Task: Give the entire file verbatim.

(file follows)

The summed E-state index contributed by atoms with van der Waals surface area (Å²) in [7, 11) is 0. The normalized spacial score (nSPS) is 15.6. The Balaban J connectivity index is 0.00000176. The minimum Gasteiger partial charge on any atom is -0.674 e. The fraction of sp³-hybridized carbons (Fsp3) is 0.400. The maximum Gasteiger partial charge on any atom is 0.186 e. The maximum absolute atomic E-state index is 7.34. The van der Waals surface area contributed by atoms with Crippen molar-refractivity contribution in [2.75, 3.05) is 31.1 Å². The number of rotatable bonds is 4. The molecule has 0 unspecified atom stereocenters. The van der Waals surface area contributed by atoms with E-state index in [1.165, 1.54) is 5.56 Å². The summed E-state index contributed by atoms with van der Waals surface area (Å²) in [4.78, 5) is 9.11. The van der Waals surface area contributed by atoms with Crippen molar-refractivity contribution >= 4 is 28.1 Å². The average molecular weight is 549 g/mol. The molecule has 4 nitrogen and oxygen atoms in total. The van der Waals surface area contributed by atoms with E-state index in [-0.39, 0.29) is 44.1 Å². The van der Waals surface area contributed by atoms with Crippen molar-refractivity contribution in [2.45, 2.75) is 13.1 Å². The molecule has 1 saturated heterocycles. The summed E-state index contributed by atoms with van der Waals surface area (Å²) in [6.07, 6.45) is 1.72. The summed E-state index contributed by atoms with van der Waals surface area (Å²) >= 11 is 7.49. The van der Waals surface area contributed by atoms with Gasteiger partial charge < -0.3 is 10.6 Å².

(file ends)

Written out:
The summed E-state index contributed by atoms with van der Waals surface area (Å²) in [7, 11) is 0. The normalized spacial score (nSPS) is 15.6. The Balaban J connectivity index is 0.00000176. The minimum Gasteiger partial charge on any atom is -0.674 e. The fraction of sp³-hybridized carbons (Fsp3) is 0.400. The maximum Gasteiger partial charge on any atom is 0.186 e. The maximum absolute atomic E-state index is 7.34. The van der Waals surface area contributed by atoms with Crippen molar-refractivity contribution in [2.75, 3.05) is 31.1 Å². The number of rotatable bonds is 4. The molecule has 0 unspecified atom stereocenters. The van der Waals surface area contributed by atoms with E-state index in [1.165, 1.54) is 5.56 Å². The summed E-state index contributed by atoms with van der Waals surface area (Å²) in [4.78, 5) is 9.11. The van der Waals surface area contributed by atoms with Crippen molar-refractivity contribution >= 4 is 28.1 Å². The average molecular weight is 549 g/mol. The molecule has 4 nitrogen and oxygen atoms in total. The van der Waals surface area contributed by atoms with E-state index in [-0.39, 0.29) is 44.1 Å². The van der Waals surface area contributed by atoms with Crippen molar-refractivity contribution in [2.45, 2.75) is 13.1 Å². The molecule has 1 saturated heterocycles. The summed E-state index contributed by atoms with van der Waals surface area (Å²) in [6.07, 6.45) is 1.72. The summed E-state index contributed by atoms with van der Waals surface area (Å²) >= 11 is 7.49. The van der Waals surface area contributed by atoms with Gasteiger partial charge < -0.3 is 10.6 Å².